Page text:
Landlord GreenSquareAccord has come under fire that recent events are the latest in a long history of issues.

Until March 28 John Watson House (JWH) residents were unable to leave their flats for three weeks due to a broken lift not being repaired.

The fault came amid a context of complaints that stretch back more than a decade, with people saying they feel abandoned.

“There's a lot of people that just think GreenSquare is a way to space”, said Kay Irvine, who acts as a spokesperson for residents in Royal Wootton Bassett.

Another resident, Ann Cuss, 76, said: “They don't care about the old people.”

Since residents moved in, social care services have been withdrawn as the accommodation changed from assisted living to independent living. 

This is despite the needs of the residents not changing, they say.

Residents are mostly elderly with age-related health issues. When many residents moved in, a social care provider organised group activities and carried out personal visits.

Since then, this social care service has been withdrawn, with GreenSquareAccord saying they are only responsible for the building, and not the people who live in it.

Kay said: “There's nobody here for weeks on end. They say, ‘you only rent the flats from us now’. 

"But the needs of the people haven't changed. They still need more support, but you've just taken it away and have the same service charges.”

They claim house managers do not check up on residents and are only present one day a week.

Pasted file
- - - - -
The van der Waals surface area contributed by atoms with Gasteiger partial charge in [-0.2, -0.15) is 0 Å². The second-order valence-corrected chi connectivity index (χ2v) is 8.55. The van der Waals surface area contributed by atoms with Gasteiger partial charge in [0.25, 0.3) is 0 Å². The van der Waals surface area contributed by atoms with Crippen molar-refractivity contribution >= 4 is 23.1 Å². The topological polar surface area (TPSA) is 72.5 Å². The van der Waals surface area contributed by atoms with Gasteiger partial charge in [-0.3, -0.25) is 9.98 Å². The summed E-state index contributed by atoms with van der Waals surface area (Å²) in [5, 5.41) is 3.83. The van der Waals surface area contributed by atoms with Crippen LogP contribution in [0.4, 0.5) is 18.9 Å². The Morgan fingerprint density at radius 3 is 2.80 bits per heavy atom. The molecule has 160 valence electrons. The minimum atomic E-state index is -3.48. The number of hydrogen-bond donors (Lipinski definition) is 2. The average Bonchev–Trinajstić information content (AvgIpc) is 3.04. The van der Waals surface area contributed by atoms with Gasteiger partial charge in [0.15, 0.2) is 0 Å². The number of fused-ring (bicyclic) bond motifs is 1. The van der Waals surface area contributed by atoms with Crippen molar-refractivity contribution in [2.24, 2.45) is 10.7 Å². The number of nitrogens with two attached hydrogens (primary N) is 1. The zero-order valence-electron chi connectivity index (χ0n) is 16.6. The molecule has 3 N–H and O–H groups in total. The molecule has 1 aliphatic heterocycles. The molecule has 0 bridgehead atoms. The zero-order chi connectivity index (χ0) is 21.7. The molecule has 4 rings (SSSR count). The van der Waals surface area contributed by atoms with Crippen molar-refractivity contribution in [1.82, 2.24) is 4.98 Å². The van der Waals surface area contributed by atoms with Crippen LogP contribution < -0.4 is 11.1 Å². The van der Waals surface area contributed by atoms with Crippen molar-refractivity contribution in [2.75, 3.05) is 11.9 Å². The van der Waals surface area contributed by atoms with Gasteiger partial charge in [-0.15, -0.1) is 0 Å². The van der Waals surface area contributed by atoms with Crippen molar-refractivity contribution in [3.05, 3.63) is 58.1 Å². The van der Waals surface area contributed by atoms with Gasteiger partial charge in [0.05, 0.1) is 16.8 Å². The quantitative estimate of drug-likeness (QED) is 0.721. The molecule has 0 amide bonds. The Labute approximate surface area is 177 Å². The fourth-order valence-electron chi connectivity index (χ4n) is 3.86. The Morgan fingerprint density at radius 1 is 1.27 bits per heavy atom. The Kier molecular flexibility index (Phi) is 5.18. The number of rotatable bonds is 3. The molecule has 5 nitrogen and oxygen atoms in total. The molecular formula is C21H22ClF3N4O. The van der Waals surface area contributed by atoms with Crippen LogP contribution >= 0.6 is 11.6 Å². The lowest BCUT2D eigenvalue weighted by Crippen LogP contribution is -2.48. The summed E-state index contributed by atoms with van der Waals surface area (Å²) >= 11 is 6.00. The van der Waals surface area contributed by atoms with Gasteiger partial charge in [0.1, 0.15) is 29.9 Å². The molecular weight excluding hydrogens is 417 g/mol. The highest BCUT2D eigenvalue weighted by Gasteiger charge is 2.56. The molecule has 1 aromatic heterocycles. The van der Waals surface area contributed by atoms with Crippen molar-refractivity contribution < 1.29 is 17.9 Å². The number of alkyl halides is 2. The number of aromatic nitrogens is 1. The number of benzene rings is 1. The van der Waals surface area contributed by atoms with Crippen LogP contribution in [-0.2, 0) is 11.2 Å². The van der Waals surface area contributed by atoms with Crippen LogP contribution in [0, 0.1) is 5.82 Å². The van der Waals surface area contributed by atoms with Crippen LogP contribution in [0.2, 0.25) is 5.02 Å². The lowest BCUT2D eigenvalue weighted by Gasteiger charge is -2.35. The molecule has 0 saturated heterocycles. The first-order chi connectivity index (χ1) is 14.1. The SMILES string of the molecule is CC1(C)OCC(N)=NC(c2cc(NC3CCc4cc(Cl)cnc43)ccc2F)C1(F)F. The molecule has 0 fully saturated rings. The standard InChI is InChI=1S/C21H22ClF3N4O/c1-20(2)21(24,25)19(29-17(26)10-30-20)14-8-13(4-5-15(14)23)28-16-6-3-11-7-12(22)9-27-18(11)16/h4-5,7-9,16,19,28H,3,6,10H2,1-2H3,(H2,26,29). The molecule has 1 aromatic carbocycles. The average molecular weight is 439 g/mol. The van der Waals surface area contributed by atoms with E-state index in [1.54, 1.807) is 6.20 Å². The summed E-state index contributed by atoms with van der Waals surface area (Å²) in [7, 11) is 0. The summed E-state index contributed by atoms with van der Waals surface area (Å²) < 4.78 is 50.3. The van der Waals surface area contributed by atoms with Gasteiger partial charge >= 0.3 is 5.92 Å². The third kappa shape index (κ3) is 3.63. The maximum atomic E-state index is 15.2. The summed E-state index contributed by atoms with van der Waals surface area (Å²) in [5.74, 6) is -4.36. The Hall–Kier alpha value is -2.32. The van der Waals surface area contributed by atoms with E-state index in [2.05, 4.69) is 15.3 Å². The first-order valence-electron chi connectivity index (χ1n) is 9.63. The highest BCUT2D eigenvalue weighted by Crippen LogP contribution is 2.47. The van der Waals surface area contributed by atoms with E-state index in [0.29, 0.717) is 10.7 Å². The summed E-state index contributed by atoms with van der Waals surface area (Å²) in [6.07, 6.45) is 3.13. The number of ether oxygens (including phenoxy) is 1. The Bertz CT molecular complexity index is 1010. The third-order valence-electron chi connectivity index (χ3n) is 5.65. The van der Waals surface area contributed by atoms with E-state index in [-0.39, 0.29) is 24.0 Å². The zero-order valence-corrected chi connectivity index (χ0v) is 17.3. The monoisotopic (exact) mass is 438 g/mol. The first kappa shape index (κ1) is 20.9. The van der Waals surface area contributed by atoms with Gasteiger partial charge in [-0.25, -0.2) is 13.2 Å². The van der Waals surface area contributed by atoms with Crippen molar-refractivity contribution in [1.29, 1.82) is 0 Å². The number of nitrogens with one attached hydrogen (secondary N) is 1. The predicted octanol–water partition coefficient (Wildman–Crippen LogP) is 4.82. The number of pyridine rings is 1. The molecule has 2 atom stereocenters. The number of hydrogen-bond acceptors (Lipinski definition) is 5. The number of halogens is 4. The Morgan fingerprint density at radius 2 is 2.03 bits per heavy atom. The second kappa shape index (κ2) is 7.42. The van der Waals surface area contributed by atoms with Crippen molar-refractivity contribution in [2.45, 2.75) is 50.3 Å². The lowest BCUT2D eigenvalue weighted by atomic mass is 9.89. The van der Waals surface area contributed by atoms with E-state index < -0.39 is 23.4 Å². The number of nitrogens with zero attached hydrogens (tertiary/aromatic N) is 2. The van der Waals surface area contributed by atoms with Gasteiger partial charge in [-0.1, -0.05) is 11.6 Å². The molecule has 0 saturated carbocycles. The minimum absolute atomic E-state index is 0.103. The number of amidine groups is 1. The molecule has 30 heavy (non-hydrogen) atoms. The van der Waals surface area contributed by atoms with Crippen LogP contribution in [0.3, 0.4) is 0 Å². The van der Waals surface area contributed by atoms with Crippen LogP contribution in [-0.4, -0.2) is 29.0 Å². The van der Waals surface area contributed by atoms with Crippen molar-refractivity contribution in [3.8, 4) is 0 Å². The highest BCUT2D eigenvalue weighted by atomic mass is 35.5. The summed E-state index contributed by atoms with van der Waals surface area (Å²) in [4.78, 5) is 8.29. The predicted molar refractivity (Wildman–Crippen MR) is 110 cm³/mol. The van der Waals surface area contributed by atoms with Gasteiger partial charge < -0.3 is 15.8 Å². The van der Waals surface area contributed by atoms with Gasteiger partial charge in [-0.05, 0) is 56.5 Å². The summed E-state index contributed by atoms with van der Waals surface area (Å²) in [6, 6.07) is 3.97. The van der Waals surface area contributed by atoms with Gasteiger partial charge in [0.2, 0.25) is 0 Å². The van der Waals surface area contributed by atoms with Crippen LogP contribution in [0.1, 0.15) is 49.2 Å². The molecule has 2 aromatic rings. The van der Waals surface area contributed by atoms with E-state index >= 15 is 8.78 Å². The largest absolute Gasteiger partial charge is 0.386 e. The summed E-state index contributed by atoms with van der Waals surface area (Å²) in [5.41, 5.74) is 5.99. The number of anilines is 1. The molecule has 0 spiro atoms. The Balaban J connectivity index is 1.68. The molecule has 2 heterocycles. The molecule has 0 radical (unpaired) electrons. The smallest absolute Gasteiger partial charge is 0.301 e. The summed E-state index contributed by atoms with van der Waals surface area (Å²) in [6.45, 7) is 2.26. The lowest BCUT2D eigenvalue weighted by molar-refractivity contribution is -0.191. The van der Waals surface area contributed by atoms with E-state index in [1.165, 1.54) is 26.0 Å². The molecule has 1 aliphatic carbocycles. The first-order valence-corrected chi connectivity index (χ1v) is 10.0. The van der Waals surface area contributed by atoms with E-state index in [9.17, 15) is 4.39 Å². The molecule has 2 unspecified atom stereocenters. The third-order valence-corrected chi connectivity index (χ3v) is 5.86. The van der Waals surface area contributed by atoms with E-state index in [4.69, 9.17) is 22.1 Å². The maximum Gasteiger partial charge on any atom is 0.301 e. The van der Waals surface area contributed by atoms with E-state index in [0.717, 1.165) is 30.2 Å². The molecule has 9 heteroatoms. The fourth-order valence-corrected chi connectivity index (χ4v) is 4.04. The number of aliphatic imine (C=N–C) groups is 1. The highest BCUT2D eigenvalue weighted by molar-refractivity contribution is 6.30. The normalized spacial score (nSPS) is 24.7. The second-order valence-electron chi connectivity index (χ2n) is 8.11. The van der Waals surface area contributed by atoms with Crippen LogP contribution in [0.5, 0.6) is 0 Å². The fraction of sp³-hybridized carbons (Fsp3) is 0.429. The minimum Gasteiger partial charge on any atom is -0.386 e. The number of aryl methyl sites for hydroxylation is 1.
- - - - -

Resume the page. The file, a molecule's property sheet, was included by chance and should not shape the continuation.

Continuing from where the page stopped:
She added: “We're confused because we think that the landlords got a duty of care to their residents and they say they haven't.

“If people feel like the landlord doesn't have any duty of care towards them, then they don't really understand what the service charge is all about.”

GreenSquareAccord has said these changes were made more than a decade ago, but those living in JWH still feel their effects.

The Adver met with residents who lived through the change in designation and brought up the issue as a current problem.

Residents feel they do not have a clear point of contact to voice concerns, and when the lift broke on March 6, residents struggled to get clear answers on when it would be fixed.

They say were given two repair dates, with both passing before it was eventually fixed on March 28 three weeks after it broke.

Another resident, Christine, 84, cut her leg while trying to use the stairs to see her sister on the first floor.

Although she can now use the lift again, her injuries have not healed.

Kay has since been able to organise fish and chip evenings and coffee mornings for the residents with the lift repaired, which were well attended.

She said: “The residents need the opportunity to get together and have a chat about things and get things off their chest. That's the main thing, I think. It helps.”

A GreenSquareAccord spokesperson said: “The change of designation at John Watson House from assisted to independent living occurred more than a decade ago, the decision was taken following government cuts to ‘The Supporting People’ funding programme in 2009. 

“Changes to the designation of properties at this point were taken at a local authority level.

“We provide a landlord service to the customers living at John Watson House, including safety and compliance checks, repairs and maintenance of the communal areas and facilities. 

“If customers are identified as having additional needs, our housing teams will explore appropriate support interventions or work alongside the customer to seek alternative accommodation tailored to them.”

Wiltshire Council did not respond to a request for comment.